The Real Problem with Portland’s Roads

I picked up the Sunday Oregonian on February 26 and saw the big headline (“Portland’s Roads to Ruin”) over the front page story reporting that Portland has basically stopped preventive maintenance of its street system, leaving hundreds of miles to deteriorate to the point where only full reconstruction can restore them—at crushingly higher cost than periodic resurfacing and repair. The pictures and sidebars with the story make the Oregonian’s editorial slant clear: Portland is “wasting” money on light rail, streetcars, bicycles and “conferences,” rather than taking care of its roads.

But I immediately thought about the real problem: Oregon is no longer collecting anywhere near enough from road-user fees to cover the cost of building, maintaining and repairing the state’s roads, bridges and sidewalks. That’s the sobering cause of the dangerous neglect our streets are falling into, and it’s time we address it with eyes open instead of looking for scapegoats.

One of the great, enduring Oregon myths is that we motorists pay for our roads with our gas taxes, registration fees, and (for big commercial trucks) weight-mile taxes. The Oregon Constitution locks all that road-tax money away in the Highway Trust Fund, protecting it from “diversion” into transit or off-road bike and pedestrian trails. So driving, and gas taxes, form a virtuous circle: We use the roads, but our gas taxes pay the full cost of those roads’ construction, upkeep and repair.

It makes a great story of pay-as-you-go self-reliance. And the part about the Highway Trust Fund “lock box” is true. But the stuff about how we drivers are paying the full cost of the roads we use is just plain wrong, as Sunday’s front page story shows.

The Oregonian’s story made it sound as if Transportation Bureau expenditures for the streetcar, the Rose Festival and the Portland-Milwaukie light rail line are the cause of the road-maintenance shortfall. But those projects aren’t paid for by gas taxes. The story identified only one project to be built with road money that could instead be spent on fixing city streets: Portland’s $80-million commitment to help replace the failing Sellwood Bridge. 

This is what Oregon’s road funding “virtuous circle” has come to: Portland must choose between crumbling streets or a bridge falling into the Willamette—unless it wants to adopt new, non-highway taxes. (The Oregon legislature has prohibited local governments from adopting or increasing local gas taxes.) That’s what other Metro-area cities have done to help repair their streets, the Oregonian reports; Hillsboro, Oregon City, Tualatin and others charge a “street utility fee” of $3 to $11 a month per household, added to water and sewer bills. They use that money to repair streets and sidewalks because the state gas tax doesn’t give cities enough money for basic road maintenance. Washington County uses property taxes to build roads, for the same reason.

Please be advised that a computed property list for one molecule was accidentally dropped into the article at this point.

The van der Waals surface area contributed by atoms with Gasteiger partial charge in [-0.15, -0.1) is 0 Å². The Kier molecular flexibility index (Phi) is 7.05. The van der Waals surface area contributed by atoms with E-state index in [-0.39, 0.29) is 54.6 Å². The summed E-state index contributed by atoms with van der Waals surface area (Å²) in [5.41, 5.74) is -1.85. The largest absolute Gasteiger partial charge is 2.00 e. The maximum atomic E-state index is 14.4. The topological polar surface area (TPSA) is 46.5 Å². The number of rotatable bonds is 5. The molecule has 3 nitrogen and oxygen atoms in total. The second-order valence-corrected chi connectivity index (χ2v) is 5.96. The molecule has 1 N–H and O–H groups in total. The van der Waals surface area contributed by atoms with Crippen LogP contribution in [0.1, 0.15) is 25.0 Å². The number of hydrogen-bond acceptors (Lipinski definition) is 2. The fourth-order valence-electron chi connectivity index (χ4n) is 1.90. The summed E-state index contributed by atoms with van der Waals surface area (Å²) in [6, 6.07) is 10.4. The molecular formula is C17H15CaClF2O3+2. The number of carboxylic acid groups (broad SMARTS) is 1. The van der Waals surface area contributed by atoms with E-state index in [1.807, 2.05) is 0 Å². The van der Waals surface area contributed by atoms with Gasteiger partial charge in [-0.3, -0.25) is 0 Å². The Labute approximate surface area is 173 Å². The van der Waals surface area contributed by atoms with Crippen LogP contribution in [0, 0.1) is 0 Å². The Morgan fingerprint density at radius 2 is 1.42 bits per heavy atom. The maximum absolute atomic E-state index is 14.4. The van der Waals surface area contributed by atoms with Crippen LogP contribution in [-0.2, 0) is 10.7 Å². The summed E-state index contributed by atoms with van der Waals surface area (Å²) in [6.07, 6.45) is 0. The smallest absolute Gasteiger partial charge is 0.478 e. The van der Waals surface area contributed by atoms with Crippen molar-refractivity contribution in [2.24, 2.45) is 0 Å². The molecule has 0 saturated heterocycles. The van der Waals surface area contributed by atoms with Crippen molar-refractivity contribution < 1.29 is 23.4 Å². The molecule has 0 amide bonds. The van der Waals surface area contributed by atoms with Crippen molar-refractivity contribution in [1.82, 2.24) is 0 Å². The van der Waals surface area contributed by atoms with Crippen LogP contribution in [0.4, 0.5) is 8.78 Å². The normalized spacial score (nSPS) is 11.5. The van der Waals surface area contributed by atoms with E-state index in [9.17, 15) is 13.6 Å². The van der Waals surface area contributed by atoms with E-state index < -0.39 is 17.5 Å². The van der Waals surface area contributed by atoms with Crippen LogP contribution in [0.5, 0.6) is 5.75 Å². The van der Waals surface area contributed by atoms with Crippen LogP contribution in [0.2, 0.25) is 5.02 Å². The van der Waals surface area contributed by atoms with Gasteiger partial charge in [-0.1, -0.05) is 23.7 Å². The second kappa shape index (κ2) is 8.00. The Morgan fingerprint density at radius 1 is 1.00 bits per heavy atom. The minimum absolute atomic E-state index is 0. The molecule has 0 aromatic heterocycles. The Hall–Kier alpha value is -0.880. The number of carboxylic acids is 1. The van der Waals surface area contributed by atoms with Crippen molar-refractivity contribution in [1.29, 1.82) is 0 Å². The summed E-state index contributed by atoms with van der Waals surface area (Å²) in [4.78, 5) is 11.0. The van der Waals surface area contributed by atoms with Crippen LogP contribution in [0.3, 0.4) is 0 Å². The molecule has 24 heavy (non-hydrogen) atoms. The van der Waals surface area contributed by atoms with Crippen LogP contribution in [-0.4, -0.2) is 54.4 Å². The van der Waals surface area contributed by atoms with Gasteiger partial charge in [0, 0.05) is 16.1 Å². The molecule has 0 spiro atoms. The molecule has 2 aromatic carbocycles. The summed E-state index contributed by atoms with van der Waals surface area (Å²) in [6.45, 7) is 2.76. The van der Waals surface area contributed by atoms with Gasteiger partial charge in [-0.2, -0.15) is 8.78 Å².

What’s going on here? Didn’t the legislature recently raise the gas tax? It sure did. In 2009, legislators voted to increase the tax by six cents a gallon to thirty cents, with a corresponding increase in the fees paid by heavy trucks. The gas tax hike was supposed to raise $300 million a year, with half that amount going to Oregon’s cities and counties. However, the slice received by Portland and other communities has been much smaller than expected, because the six-cent increase is not producing the predicted $300 million.

It turns out that Oregonians are driving a lot less than expected, and they’re driving cars that use less gasoline per mile. The result is devastating to the state’s highway budget, as well as to county and city roads, including Portland’s. Even after the big gas tax, cars and trucks are not paying what it costs to maintain the roads and bridges we have, much less build new ones.

With transit riders paying higher fares for less service, pedestrians and cyclists risking injury or death on unsafe streets, and all road users faced with crumbling streets and failing bridges, it’s time to stop pointing fingers about who’s to blame. We all are. Our transportation funding system is broken—at the federal, state and local levels. (A report from ODOT to the legislature in November 2011 candidly lays out the sobering facts in detail.)

Transportation costs more than we are paying for it today. And the longer we take to figure out a solution, the higher the road-repair bill will grow, the more dangerous roads will become for vulnerable users, and the farther behind our transit service will fall. In a future post, I’ll offer some thoughts about how we might establish a least-cost, user-funded transportation network.